Army Approves New Gender-, Age-Neutral Fitness Test

The United States Army approved the Army Combat Fitness Test (ACFT), a new gender and age neutral fitness test aimed at improving combat readiness to replace the current physical fitness test in October 2020.

In an effort to better predict a soldier's ability to perform in combat, reduce injuries, and save money, the Army has designed a six-event readiness assessment, according to the Army News Service. Testing stages for the new evaluation begin in October for up to 40,000 soldiers and by October 2020, every member of the Army will be taking the test regardless of gender or age.

  1. Strength Deadlift: A three-repetition maximum deadlift with weight ranging from 120 to 420 pounds, which simulates picking up ammunition boxes, a wounded soldier, supplies, or other heavy equipment.
  2. Standing Power Throw: Toss a 10-pound ball backward as far as possible to test explosive muscular power needed to lift themselves or a fellow soldier over an obstacle.
  3. Hand-release Pushups: Soldiers do a normal push up; however, when they lower themselves down, they lift their hands from the ground before pushing themselves back up.
  4. Sprint/Drag/Carry: Five 25-meter dashes up and down a lane, alternating sprinting, dragging a 90-pound sled, and carrying two 40-pound kettlebell weights. This mimics pulling a fellow soldier out of harm's way, quickly taking cover, and carrying ammunition.
  5. Leg Tuck: Soldiers hold onto a bar and let their legs dangle. Then lift their legs up and down, tucking their knees to their elbows.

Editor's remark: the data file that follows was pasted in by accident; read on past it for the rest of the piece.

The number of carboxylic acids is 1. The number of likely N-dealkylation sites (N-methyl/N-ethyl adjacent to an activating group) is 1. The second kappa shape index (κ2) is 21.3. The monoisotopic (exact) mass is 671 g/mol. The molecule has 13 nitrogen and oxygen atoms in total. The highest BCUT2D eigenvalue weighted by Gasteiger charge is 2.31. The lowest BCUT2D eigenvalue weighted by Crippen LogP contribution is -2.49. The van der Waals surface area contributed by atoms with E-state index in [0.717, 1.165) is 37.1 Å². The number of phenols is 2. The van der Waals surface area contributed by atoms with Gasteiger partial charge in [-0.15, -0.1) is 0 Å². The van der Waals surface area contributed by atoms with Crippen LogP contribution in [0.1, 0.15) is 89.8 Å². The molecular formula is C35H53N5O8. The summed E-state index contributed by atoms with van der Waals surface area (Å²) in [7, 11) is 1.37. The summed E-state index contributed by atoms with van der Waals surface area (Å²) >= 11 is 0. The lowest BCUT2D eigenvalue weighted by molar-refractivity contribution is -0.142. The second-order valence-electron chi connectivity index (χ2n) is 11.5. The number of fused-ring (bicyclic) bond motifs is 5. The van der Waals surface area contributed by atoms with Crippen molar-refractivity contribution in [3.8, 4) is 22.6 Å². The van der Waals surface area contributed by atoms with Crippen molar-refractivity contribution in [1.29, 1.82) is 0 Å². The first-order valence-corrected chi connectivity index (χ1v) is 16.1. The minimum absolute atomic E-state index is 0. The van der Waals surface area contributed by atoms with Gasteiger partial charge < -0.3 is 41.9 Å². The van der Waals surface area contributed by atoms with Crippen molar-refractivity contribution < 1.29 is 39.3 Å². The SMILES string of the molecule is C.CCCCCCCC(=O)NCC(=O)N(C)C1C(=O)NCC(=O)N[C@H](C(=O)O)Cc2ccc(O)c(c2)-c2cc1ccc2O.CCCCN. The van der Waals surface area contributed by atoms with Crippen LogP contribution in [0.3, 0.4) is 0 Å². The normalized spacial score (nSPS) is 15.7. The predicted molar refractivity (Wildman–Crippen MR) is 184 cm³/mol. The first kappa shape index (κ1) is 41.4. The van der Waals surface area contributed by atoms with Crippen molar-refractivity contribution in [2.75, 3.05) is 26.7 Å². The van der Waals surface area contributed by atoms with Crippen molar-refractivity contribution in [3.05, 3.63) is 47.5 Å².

6. Two-mile Run: This run was also implemented for the previous physical fitness test, but the Army's website pointed out that times are expected to be slower now that the other components were added.

Newsweek reached out to the Department of Defense but did not receive a response in time for publication. However, Maj. Gen. Malcolm Frost, commander of the Army's Center of Initial Military Training, told the Army News Service that it will save the military branch a "heck of a lot of money" in the long run.

The test costs about $20 million, a significant increase from the current test, but it will ultimately save money by helping soldiers be fitter and healthier and therefore less prone to costly injuries. Lt. Col. David Feltwell explained in a video released by the Army that many injuries are a result of a poor conditioning program.

"The Army Combat Fitness Test will ignite a generational, cultural change in Army fitness and become a cornerstone of individual soldier combat readiness," Frost added.

Jackie Richardson, a U.S. Army Sergeant of the 5-20 Infantry Regiment attached to the 82nd Airborne Division, exercises at Combat Operation Outpost (COP) Pashmul South in Zharay district of Kandahar province, southern Afghanistan, June 7, 2012. The Army has approved a new fitness test to be implemented in October 2020. Shamil Zhumatov/Getty Images

Unlike the current physical fitness test which measures only two components of fitness, the ACFT gauges 10, including flexibility, balance, and agility. Frost also explained that unlike the current test that is only a 40 percent predictor of combat success; the new test will be an 80 percent predictor.

The test is the result of at least six years of research and Army Sgt. Maj. Daniel A. Dailey said it will "help better prepare our soldiers to deploy, fight, and win on any future battlefield."

In February, United States Army Secretary Mark Esper told Task and Purpose that he was in favor of a gender and age-neutral test because "the enemy does not specify who they're going to shoot and not shoot. Combat is combat."

He added that the women he spoke to about the proposed test, which would have them completing the same fitness test as men, welcomed the change.

A U.S. soldier participates in a fitness test challenge during the 2014 Best Warrior Competition at Camp Casey in Dongducheon, north of Seoul, on April 8, 2014. The Army has approved a new fitness test aimed at improving combat readiness to be implemented in October 2020. JUNG YEON-JE/Getty Images